Mission Impossible

A highly unorthodox portrayal of cruciformity.

Your mission J, if you decide to accept it, is as follows:

1) Infiltrate unobtrusively. If you are perchance discovered by some astrology/celebrity nuts, still proceed with your mission. Follow your cover agents’ every word (ie Mum and Dad).

2) Stay undercover for ~30 years. Form a cadre of agents to help you from then on.

3) Spread the “Mission Statement” by all rhetorical means for three years to all-comers. Teach your agents how to multiply your work.

4) Prove your provenance by accepting unjust execution, like a lamb, then return from death.

5) Reunite with your agents, confirm them in their mission and then exfiltrate astoundingly so they never forget.

This message will not self-destruct in five minutes, or ever, in fact. Beware of counterfeits!

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Lectio Divina: 5th Sunday of Lent, Year B

Giotto – Lower Church at Assisi

We Want to See the Infinite: the Thirst for God’s Face

Paris, March 20, 2015 (Zenit.org) Monsignor Francesco Follo

1) See the good Face of Destiny: Jesus Christ.

Days fly by and even the forty days of Lent are about to end. Next Sunday will be Palm Sunday and the following one, finally, will be Easter Sunday. In this approach to Holy Week (that the Ambrosian rite calls True Week) and to the day of Resurrection, today’s Gospel tells us what we must do to see Jesus. First of all, we must have the desire and go to him as some “Greeks” (= pagans, then non-Jews) did. Second, we must understand why Christ instead of saying “look at me”, replied that “the time has come” (Jn 12, 23) of his “death that gives death to death” (see Hos 13:14). Continue reading

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Meditation Five – Death

Continuing the daily meditations of our Lenten journey, taken from “Introduction to the Devout Life” by St. Francis de Sales, today we contemplate the prospect of death.

Chapter XIII: Fifth Meditation. On Death

Last Moments, by Frederic Peyson

Last Moments, by Frederic Peyson

Preparation.
1. PLACE yourself in the Presence of God. 2. Ask His Grace. 3. Suppose yourself to be on your deathbed, in the last extremity, without the smallest hope of recovery.

Considerations.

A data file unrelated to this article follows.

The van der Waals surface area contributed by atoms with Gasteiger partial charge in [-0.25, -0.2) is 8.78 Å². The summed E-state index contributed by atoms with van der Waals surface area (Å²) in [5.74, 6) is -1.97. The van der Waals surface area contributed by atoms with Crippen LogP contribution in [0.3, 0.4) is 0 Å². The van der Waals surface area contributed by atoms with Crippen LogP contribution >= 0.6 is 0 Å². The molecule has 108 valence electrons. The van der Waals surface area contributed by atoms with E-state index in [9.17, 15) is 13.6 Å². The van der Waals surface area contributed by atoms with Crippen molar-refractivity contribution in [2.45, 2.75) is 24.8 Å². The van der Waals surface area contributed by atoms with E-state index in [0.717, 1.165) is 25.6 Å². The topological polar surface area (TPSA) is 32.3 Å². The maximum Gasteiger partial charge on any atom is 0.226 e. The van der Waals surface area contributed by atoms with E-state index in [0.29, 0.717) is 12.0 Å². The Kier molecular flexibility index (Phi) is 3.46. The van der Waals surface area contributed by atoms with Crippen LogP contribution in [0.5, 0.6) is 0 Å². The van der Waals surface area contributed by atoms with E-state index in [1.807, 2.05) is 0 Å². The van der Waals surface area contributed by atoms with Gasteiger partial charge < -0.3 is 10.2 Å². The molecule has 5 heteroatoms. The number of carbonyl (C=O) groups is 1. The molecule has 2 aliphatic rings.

1. Consider the uncertainty as to the day of your death. One day your soul will leave this body—will it be in summer or winter? in town or country? by day or by night? will it be suddenly or with warning? will it be owing to sickness or an accident? will you have time to make your last confession or not? will your confessor or spiritual father be at hand or will he not? Alas, of all these things we know absolutely nothing: all that we do know is that die we shall, and for the most part sooner than we expect.
2. Consider that then the world is at end as far as you are concerned, there will be no more of it for you, it will be altogether overthrown for you, since all pleasures, vanities, worldly joys, empty delights will be as a mere fantastic vision to you. Woe is me, for what mere trifles and unrealities I have ventured to offend my God? Then you will see that what we preferred to Him was nought. But, on the other hand, all devotion and good works will then seem so precious and so sweet:—Why did I not tread that pleasant path? Then what you thought to be little sins will look like huge mountains, and your devotion will seem but a very little thing.
3. Consider the universal farewell which your soul will take of this world. It will say farewell to riches, pleasures, and idle companions; to amusements and pastimes, to friends and neighbours, to husband, wife and child, in short to all creation. And lastly it will say farewell to its own body, which it will leave pale and cold, to become repulsive in decay.
4. Consider how the survivors will hasten to put that body away, and hide it beneath the earth—and then the world will scarce give you another thought, or remember you, any more than you have done to those already gone. “God rest his soul!” men will say, and that is all. O death, how pitiless, how hard thou art!
5. Consider that when it parts from the body the soul must go at once to the right hand or the left. To which will your soul go? what side will it take? none other, be sure, than that to which it had voluntarily drawn while yet in this world.

Glasnevin Cemetery, Dublin

Glasnevin Cemetery, Dublin

Affections and Resolutions.
1. Pray to God, and throw yourself into His Arms. O Lord, be Thou my stay in that day of anguish! May that hour be blessed and favourable to me, if all the rest of my life be full of sadness and trial.
2. Despise the world. Forasmuch as I know not the hour in which I must quit the world, I will not grow fond of it. O dear friends, beloved ones of my heart, be content that I cleave to you only with a holy friendship which may last for ever; why should I cling to you with a tie which must needs be broken?
I will prepare for the hour of death and take every precaution for its peaceful arrival; I will thoroughly examine into the state of my conscience, and put in order whatever is wanting. 

Conclusion.
Thank God for inspiring you with these resolutions: offer them to His Majesty: intreat Him anew to grant you a happy death by the Merits of His Dear Son’s Death. Ask the prayers of the Blessed Virgin and the Saints. OUR FATHER, etc.
Gather a bouquet of myrrh.